My fellow citizens, my brothers and sisters; good evening.
History defines us. It determines who we are as individuals as families and communities, and as a nation.
Whenever I watch images of our past, it is clear to me that it is our shared history that has guided us through our most critical periods. It has defined, and continues to define our mission as a nation.
Whenever I watch images of our past, it is clear to me that it is our shared history that has guided us through our most critical periods. It has defined and continues to define our mission as a nation.
In our 56 years of Independence, throughout the times of celebration and the times of sorrow; throughout the times of frustration and the times of joy, the heart and soul of our mission as a nation has remained steadfast: to create a free and just society for our citizens, to create a Ghana that we can be proud to hand down to our children and grandchildren and all future generations.
Ghana exits today not by accident but by providence.
We exist today because of the vision, hardwork and sheer determination of our foremothers and forefathers. They built the institutions of our government and designed our very democracy with our nation’s future in mind.
This country, our country, has always been fuelled by patriotism.
It is patriotism that is visible all around: as we rally together at football matches, as we join hands at the funerals of loved ones, as we support each other-even strangers – in times of emergency and disaster.
It is a patriotism that is also expressed in our everyday lives; in the respect we show for one another’s differences of opinion and religious beliefs, in the tolerance we display for the different political persuasions, ethnic and cultural traditions. Indeed, Ghana is known the world over for the richness of our diversity and our harmonious embrace of it.
We have always held fast to the fact that we are; first and foremost, Ghanaians, with an abiding love of country.
We have always held firm to our conviction that Ghana will work, that Ghana must work.
My fellow citizens; my brothers and sisters, history has shown that Ghanaians have always possessed a distinct political maturity, one that has promote stability in our own country, and has inspired it in other countries on this continent and, even, throughout the developing world.
“We are going to demonstrate to the world, to other nations” Dr Kwame Nkrumah, our founding father and member of the Big Six, declared at the dawn of our Independence, “that we are prepared to lay our own foundation. Our own African identity.”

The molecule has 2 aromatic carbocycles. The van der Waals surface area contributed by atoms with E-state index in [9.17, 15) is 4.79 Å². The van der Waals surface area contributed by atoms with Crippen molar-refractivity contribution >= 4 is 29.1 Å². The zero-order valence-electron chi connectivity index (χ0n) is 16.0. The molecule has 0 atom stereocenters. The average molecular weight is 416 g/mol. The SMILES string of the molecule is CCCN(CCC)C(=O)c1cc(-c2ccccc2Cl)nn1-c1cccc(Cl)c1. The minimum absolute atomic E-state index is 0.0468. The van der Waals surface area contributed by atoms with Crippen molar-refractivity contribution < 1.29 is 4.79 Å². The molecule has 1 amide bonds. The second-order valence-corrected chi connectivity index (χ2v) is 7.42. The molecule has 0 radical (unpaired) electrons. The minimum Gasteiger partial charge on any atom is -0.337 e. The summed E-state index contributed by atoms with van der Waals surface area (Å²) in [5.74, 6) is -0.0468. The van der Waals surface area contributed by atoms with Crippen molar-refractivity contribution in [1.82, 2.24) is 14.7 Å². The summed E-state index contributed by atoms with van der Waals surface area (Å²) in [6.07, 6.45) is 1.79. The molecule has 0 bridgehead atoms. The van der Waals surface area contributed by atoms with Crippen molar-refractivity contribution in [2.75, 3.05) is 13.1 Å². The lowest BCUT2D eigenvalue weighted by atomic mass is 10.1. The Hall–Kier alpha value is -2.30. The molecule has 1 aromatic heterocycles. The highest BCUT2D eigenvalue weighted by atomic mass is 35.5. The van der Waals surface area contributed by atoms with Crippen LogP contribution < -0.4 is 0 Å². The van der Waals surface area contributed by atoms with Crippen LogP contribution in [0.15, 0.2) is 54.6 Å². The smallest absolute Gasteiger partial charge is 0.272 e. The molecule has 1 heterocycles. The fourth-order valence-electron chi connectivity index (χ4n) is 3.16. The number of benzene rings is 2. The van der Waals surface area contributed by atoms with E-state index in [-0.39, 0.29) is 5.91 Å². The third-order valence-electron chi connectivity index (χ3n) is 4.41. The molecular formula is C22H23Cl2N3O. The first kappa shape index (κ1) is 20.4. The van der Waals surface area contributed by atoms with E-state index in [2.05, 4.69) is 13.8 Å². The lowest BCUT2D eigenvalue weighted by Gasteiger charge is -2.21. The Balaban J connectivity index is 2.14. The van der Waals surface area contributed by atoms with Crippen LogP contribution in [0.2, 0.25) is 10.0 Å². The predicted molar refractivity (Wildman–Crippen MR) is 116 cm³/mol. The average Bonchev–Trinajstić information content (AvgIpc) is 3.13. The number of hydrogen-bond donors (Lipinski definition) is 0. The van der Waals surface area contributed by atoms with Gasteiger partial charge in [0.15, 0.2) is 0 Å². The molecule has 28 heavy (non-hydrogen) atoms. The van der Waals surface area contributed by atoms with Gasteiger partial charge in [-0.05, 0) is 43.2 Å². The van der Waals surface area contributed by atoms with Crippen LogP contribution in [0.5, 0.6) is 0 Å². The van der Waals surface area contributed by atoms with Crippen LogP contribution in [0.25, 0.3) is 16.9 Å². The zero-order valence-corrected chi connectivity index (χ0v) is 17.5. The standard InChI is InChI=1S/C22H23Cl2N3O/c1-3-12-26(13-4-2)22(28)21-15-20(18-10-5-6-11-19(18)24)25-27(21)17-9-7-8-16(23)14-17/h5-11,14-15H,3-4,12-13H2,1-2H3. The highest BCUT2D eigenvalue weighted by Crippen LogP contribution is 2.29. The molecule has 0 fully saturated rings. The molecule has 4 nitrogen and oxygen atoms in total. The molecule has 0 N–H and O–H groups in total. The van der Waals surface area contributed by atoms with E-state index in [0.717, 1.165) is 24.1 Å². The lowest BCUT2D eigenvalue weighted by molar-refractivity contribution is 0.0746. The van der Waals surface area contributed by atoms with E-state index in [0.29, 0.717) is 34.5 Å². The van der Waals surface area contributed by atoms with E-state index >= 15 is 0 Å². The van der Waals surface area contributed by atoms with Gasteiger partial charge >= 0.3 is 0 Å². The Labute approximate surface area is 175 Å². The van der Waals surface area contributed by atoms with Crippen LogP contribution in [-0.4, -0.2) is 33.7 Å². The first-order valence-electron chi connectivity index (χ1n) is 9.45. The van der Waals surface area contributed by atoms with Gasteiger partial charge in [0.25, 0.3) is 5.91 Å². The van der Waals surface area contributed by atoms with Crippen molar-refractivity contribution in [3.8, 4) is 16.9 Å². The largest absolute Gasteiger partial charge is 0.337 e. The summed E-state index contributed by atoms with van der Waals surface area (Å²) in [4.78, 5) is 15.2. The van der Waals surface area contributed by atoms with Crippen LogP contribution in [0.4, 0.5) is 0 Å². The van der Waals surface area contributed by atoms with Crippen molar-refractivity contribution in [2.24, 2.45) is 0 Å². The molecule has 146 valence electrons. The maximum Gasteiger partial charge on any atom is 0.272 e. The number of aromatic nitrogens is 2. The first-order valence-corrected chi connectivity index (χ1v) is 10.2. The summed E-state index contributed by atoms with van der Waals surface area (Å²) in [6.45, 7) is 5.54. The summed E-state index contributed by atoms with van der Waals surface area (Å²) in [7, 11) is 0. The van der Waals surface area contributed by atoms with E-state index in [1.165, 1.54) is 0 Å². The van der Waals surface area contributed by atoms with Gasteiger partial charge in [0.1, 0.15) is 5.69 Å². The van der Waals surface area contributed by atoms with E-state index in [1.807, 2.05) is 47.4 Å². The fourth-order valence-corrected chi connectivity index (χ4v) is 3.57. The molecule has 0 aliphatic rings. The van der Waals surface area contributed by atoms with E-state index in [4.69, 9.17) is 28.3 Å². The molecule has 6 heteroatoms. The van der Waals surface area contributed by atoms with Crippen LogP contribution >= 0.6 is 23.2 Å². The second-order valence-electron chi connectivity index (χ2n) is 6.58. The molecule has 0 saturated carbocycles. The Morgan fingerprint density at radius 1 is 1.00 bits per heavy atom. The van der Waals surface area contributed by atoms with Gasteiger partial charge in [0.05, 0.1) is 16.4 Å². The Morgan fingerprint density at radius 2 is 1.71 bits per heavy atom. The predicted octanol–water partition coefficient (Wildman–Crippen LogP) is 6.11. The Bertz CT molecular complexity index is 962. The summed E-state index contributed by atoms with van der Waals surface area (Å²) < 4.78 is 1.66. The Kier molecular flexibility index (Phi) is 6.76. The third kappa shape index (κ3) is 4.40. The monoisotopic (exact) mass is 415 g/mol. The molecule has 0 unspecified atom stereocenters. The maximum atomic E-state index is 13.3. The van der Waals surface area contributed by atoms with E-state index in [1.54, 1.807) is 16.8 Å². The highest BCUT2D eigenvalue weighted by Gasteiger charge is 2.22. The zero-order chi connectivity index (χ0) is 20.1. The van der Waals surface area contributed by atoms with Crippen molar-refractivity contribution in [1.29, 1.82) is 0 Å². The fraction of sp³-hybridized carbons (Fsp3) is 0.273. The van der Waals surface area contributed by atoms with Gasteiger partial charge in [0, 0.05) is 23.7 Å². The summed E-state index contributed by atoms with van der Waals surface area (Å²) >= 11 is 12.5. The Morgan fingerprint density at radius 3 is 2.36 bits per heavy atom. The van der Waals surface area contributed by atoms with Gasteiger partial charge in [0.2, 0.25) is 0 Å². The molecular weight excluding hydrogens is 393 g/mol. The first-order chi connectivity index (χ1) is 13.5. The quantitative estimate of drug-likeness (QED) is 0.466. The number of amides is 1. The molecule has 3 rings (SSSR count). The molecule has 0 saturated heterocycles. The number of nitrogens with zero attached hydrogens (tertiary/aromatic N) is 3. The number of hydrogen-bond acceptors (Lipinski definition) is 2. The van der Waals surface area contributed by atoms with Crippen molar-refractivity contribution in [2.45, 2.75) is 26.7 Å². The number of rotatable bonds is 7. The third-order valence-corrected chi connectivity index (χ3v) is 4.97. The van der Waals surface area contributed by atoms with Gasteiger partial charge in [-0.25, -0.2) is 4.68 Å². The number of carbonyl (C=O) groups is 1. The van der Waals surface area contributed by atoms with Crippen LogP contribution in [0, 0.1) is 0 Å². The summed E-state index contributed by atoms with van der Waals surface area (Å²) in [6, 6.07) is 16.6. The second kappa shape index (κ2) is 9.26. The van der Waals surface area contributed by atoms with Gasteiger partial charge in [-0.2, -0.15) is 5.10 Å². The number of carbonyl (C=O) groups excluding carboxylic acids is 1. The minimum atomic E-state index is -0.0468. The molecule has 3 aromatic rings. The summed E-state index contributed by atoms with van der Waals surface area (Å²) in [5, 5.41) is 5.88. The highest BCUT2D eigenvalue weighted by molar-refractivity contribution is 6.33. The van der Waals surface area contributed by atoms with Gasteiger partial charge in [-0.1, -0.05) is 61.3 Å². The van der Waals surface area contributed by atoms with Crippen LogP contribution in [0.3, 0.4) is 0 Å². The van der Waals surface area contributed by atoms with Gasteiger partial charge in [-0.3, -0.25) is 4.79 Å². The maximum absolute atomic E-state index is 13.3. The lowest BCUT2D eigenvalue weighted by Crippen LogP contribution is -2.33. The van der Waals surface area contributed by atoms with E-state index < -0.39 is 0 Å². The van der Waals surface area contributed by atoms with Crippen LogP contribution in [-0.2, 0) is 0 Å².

Since our rejection of colonial rule, Ghana has endeavored to shape a system of governance that would be suitable for self-rule, a system of governance that would reflect our particular history, our particular African cultural inheritance, and our particular union of African people.
Today is an important moment in the life of our nation. Over the course of the past eight months, we have witnessed the evolution of the democratic process this nation utilizes to fulfill our mission of creating a free and just society.
Dr. J.B. Danquah, another member of the Big Six, once said: “The freedom to express an opinion, and to act in terms of that opinion, is not an abuse of power in a democracy…Free exercise of opinion on a political issue is the maximum expression of liberty and is never an abuse of power”.
The political maturity with which we have received the verdict announced today by the Supreme Court coupled with our ever-present patriotism will ensure that Ghana is the ultimate winner, not any one individual or political party.
Victory must always speak to the success of our nation. Victory must always be for the people of Ghana.
The challenge that was issued to the Supreme Court, and the discussions, debates and even disagreements that it has inspires can only strengthen our institutions. In a democracy, fair, compassionate and decisive leadership must operate within a framework that is fully functional. Strong institutions are the bedrock of strong nations.
We must allow this exercise, this experience to move us forward.
If we allow it to do otherwise; if we allow it to be destructive, rather than constructive, then we would have failed as a nation to learn the lessons that were imparted; we would have turned our backs on this rare and critical opportunity for our nation and its institutions to evolve; we would have allowed ourselves to become enemies of our own progress.